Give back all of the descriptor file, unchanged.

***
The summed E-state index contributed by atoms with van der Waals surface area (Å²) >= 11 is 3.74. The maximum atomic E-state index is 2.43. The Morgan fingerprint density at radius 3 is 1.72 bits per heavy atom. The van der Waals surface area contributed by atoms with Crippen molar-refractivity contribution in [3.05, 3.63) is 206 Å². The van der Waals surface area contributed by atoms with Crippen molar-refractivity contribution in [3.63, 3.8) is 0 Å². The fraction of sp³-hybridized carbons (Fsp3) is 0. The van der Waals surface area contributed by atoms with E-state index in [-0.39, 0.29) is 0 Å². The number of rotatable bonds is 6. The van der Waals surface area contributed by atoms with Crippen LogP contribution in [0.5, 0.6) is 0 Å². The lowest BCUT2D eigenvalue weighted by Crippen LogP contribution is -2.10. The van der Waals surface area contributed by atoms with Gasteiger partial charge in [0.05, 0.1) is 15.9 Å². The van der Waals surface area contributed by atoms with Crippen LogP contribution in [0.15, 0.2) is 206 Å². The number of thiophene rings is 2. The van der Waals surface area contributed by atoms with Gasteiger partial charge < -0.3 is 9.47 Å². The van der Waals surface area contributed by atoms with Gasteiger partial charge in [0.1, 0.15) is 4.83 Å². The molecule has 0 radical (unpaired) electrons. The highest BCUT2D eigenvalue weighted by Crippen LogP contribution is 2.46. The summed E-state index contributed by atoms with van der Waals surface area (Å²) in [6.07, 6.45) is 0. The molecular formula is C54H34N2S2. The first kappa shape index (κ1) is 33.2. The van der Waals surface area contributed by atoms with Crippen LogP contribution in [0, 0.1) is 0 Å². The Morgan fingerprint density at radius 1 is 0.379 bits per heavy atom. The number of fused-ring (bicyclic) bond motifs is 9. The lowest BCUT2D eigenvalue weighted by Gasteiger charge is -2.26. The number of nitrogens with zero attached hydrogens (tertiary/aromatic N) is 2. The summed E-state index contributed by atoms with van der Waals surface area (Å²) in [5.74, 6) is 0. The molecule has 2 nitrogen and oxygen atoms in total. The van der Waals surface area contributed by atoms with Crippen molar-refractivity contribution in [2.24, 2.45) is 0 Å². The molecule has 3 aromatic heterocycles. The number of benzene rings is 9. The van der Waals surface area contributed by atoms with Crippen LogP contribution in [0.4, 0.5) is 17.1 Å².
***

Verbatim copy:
The summed E-state index contributed by atoms with van der Waals surface area (Å²) >= 11 is 3.74. The maximum atomic E-state index is 2.43. The Morgan fingerprint density at radius 3 is 1.72 bits per heavy atom. The van der Waals surface area contributed by atoms with Crippen molar-refractivity contribution in [3.05, 3.63) is 206 Å². The van der Waals surface area contributed by atoms with Crippen molar-refractivity contribution in [3.63, 3.8) is 0 Å². The fraction of sp³-hybridized carbons (Fsp3) is 0. The van der Waals surface area contributed by atoms with E-state index in [-0.39, 0.29) is 0 Å². The number of rotatable bonds is 6. The van der Waals surface area contributed by atoms with Crippen LogP contribution in [0.5, 0.6) is 0 Å². The lowest BCUT2D eigenvalue weighted by Crippen LogP contribution is -2.10. The van der Waals surface area contributed by atoms with Gasteiger partial charge in [0.05, 0.1) is 15.9 Å². The van der Waals surface area contributed by atoms with Crippen LogP contribution in [0.15, 0.2) is 206 Å². The number of thiophene rings is 2. The van der Waals surface area contributed by atoms with Gasteiger partial charge < -0.3 is 9.47 Å². The van der Waals surface area contributed by atoms with Gasteiger partial charge in [0.1, 0.15) is 4.83 Å². The molecule has 0 radical (unpaired) electrons. The highest BCUT2D eigenvalue weighted by Crippen LogP contribution is 2.46. The summed E-state index contributed by atoms with van der Waals surface area (Å²) in [6.07, 6.45) is 0. The molecular formula is C54H34N2S2. The first kappa shape index (κ1) is 33.2. The van der Waals surface area contributed by atoms with Crippen LogP contribution in [0, 0.1) is 0 Å². The Morgan fingerprint density at radius 1 is 0.379 bits per heavy atom. The number of fused-ring (bicyclic) bond motifs is 9. The lowest BCUT2D eigenvalue weighted by Gasteiger charge is -2.26. The number of nitrogens with zero attached hydrogens (tertiary/aromatic N) is 2. The summed E-state index contributed by atoms with van der Waals surface area (Å²) in [5.74, 6) is 0. The molecule has 2 nitrogen and oxygen atoms in total. The van der Waals surface area contributed by atoms with Crippen molar-refractivity contribution in [2.24, 2.45) is 0 Å². The molecule has 3 aromatic heterocycles. The number of benzene rings is 9. The van der Waals surface area contributed by atoms with Crippen LogP contribution in [0.4, 0.5) is 17.1 Å².